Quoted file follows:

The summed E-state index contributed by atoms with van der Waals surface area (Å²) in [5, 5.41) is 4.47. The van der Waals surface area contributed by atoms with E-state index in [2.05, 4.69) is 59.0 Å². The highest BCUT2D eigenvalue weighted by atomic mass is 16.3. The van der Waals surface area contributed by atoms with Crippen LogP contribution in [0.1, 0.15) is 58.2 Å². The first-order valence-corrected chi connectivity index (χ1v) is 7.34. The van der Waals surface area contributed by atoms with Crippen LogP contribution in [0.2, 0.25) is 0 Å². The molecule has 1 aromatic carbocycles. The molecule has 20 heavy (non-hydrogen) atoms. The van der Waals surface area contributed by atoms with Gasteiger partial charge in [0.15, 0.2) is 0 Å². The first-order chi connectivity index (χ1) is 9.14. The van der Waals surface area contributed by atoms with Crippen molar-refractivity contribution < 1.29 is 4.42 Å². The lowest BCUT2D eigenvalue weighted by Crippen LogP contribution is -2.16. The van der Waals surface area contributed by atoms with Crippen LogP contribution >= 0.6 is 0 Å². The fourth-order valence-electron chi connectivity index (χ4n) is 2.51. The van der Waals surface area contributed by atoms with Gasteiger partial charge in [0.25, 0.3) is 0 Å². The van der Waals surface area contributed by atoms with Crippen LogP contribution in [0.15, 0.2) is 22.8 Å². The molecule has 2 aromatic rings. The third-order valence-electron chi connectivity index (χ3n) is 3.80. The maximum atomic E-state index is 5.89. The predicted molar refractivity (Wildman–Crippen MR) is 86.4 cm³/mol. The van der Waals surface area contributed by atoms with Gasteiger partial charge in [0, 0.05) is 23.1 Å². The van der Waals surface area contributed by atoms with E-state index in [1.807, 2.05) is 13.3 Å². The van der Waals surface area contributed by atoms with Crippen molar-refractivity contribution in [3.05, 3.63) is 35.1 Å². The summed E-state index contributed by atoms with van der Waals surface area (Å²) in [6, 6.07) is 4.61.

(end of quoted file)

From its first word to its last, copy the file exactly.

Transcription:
The summed E-state index contributed by atoms with van der Waals surface area (Å²) in [5, 5.41) is 4.47. The van der Waals surface area contributed by atoms with E-state index in [2.05, 4.69) is 59.0 Å². The highest BCUT2D eigenvalue weighted by atomic mass is 16.3. The van der Waals surface area contributed by atoms with Crippen LogP contribution in [0.1, 0.15) is 58.2 Å². The first-order valence-corrected chi connectivity index (χ1v) is 7.34. The van der Waals surface area contributed by atoms with Crippen LogP contribution in [0.2, 0.25) is 0 Å². The molecule has 1 aromatic carbocycles. The molecule has 20 heavy (non-hydrogen) atoms. The van der Waals surface area contributed by atoms with Gasteiger partial charge in [0.15, 0.2) is 0 Å². The first-order chi connectivity index (χ1) is 9.14. The van der Waals surface area contributed by atoms with Crippen molar-refractivity contribution < 1.29 is 4.42 Å². The lowest BCUT2D eigenvalue weighted by Crippen LogP contribution is -2.16. The van der Waals surface area contributed by atoms with Crippen LogP contribution >= 0.6 is 0 Å². The fourth-order valence-electron chi connectivity index (χ4n) is 2.51. The van der Waals surface area contributed by atoms with Gasteiger partial charge in [0.25, 0.3) is 0 Å². The van der Waals surface area contributed by atoms with Crippen LogP contribution in [0.15, 0.2) is 22.8 Å². The molecule has 2 aromatic rings. The third-order valence-electron chi connectivity index (χ3n) is 3.80. The maximum atomic E-state index is 5.89. The predicted molar refractivity (Wildman–Crippen MR) is 86.4 cm³/mol. The van der Waals surface area contributed by atoms with Gasteiger partial charge in [0, 0.05) is 23.1 Å². The van der Waals surface area contributed by atoms with E-state index in [1.807, 2.05) is 13.3 Å². The van der Waals surface area contributed by atoms with Crippen molar-refractivity contribution in [3.05, 3.63) is 35.1 Å². The summed E-state index contributed by atoms with van der Waals surface area (Å²) in [6, 6.07) is 4.61.